Okay...it's not far, but I did have to drive on two different freeways to get there. Our trip today is brought to you by the manufacturers of NoAd sunscreen. Thanks to their crappy product, my kids are one burn closer to skin cancer (insert mommy guilt here) and our weekend plans to lounge around the pool and be lazy were thwarted. Being stuck in the house with three children arguing and whining didn't sound like a ton of fun, so I needed an alternative that didn't involve large amounts of sunshine. When James announced that he was carpooling to work today, I jumped at the opportunity to snag his little 38 mpg car and drive the kids up to use our museum passes in LA. I've been promising them a trip, but I'm boycotting longer trips thanks to my gas guzzling truck and my propensity for being a cheap ass.
Normally we head up to Exposition Park and visit the Natural History Museum and California Science Center, but today our destination was a new one. They've resumed their summer excavation of Pit 91 so we headed up to the George C. Page Museum and the La Brea Tar Pits. The minute that we got out of the car the kids found a fenced off tar pit in the parking lot and they immediately bombarded me with non-stop questions. Why is it bubbling? Where is it coming from? Is it hot? Are there dinosaurs in there? Why is there trash in there? Why would an animal go in there? Why couldn't they get out? Shhhhhhhhhhhhhhhhhhhhhhh! Stop shouting at me and wait until we get into the museum young ones, and all of your questions will be answered.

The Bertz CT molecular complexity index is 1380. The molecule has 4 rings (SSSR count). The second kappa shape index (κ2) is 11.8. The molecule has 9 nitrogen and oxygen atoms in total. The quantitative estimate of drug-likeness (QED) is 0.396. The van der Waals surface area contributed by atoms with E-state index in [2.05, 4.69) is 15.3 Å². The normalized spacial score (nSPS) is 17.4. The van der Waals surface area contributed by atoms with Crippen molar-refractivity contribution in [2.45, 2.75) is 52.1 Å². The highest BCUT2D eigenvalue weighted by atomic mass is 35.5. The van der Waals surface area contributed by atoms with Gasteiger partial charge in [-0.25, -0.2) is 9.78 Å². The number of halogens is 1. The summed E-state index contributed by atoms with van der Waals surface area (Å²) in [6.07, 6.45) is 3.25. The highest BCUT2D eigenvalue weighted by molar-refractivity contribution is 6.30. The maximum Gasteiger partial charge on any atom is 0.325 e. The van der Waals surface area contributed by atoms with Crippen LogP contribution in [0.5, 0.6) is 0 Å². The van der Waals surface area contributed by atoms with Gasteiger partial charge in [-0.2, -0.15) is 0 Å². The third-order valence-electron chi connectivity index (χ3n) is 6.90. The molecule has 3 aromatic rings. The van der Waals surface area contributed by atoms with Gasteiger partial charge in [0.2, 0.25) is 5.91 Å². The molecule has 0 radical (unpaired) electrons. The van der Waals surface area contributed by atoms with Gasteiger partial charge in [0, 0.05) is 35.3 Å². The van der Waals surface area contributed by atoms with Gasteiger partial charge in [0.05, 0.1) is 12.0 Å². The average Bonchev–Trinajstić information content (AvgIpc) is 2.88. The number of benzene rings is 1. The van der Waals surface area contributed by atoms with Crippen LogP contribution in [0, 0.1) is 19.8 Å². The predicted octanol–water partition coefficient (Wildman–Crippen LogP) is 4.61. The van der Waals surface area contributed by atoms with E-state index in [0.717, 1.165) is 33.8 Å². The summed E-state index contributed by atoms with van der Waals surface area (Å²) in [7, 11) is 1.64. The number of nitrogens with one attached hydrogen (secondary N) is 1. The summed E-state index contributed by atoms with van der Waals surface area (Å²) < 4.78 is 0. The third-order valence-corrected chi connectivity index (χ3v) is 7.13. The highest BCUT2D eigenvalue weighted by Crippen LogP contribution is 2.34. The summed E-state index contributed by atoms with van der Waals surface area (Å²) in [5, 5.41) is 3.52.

We wandered around inside of the museum for a few minutes before deciding to heading outside to Pit 91 to check out the excavation before it closed for the day. We carefully studied the chart that listed the Ice Age fossils that have been found this season...sabertooth cat, ground sloth and coyote among others and we matched up the colored flags to the bones down in the excavation pit. Moving on, we took some time to look at some of the other pits around the park and enjoyed watching some big bubbles form in one of the larger pits.
Starting to melt from the heat and realizing that we were supposed to be inside and out of the sun today, we walked back toward the museum. Perfect timing, we walked in right as the educational movie was starting so all of the questions that the kids had were answered, and then some. After the movie we wandered over to the paleontology lab and then onto a great display of over 400 Dire Wolf skulls, which represent just a small portion of the number that they have discovered at Rancho La Brea.